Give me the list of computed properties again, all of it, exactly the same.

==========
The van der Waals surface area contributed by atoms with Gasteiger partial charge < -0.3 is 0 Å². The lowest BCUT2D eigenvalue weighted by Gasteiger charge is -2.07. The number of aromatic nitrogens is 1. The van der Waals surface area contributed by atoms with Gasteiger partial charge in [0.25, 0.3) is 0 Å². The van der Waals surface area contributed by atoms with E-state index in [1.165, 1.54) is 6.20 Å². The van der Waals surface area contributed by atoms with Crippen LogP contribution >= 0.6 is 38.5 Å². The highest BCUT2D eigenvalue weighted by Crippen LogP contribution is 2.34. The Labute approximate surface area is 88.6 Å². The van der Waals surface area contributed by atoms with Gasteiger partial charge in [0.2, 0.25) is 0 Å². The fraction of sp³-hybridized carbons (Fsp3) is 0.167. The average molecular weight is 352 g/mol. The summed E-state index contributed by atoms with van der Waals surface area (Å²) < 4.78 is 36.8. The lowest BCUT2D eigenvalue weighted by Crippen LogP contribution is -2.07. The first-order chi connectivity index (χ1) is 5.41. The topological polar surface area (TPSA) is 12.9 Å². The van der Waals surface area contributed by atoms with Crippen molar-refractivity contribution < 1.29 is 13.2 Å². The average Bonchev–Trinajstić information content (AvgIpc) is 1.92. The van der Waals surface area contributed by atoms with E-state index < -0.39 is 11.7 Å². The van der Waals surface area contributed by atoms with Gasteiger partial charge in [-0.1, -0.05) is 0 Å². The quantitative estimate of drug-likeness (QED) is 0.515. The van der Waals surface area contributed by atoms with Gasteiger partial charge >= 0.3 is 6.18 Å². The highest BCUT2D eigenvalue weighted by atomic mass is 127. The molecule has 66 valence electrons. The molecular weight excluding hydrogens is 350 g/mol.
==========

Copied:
The van der Waals surface area contributed by atoms with Gasteiger partial charge < -0.3 is 0 Å². The lowest BCUT2D eigenvalue weighted by Gasteiger charge is -2.07. The number of aromatic nitrogens is 1. The van der Waals surface area contributed by atoms with Gasteiger partial charge in [0.25, 0.3) is 0 Å². The van der Waals surface area contributed by atoms with E-state index in [1.165, 1.54) is 6.20 Å². The van der Waals surface area contributed by atoms with Crippen LogP contribution >= 0.6 is 38.5 Å². The highest BCUT2D eigenvalue weighted by Crippen LogP contribution is 2.34. The Labute approximate surface area is 88.6 Å². The van der Waals surface area contributed by atoms with Gasteiger partial charge in [0.2, 0.25) is 0 Å². The fraction of sp³-hybridized carbons (Fsp3) is 0.167. The average molecular weight is 352 g/mol. The summed E-state index contributed by atoms with van der Waals surface area (Å²) < 4.78 is 36.8. The lowest BCUT2D eigenvalue weighted by Crippen LogP contribution is -2.07. The first-order chi connectivity index (χ1) is 5.41. The topological polar surface area (TPSA) is 12.9 Å². The van der Waals surface area contributed by atoms with Crippen molar-refractivity contribution < 1.29 is 13.2 Å². The average Bonchev–Trinajstić information content (AvgIpc) is 1.92. The van der Waals surface area contributed by atoms with E-state index < -0.39 is 11.7 Å². The van der Waals surface area contributed by atoms with Gasteiger partial charge in [-0.1, -0.05) is 0 Å². The quantitative estimate of drug-likeness (QED) is 0.515. The van der Waals surface area contributed by atoms with Gasteiger partial charge >= 0.3 is 6.18 Å². The highest BCUT2D eigenvalue weighted by atomic mass is 127. The molecule has 66 valence electrons. The molecular weight excluding hydrogens is 350 g/mol.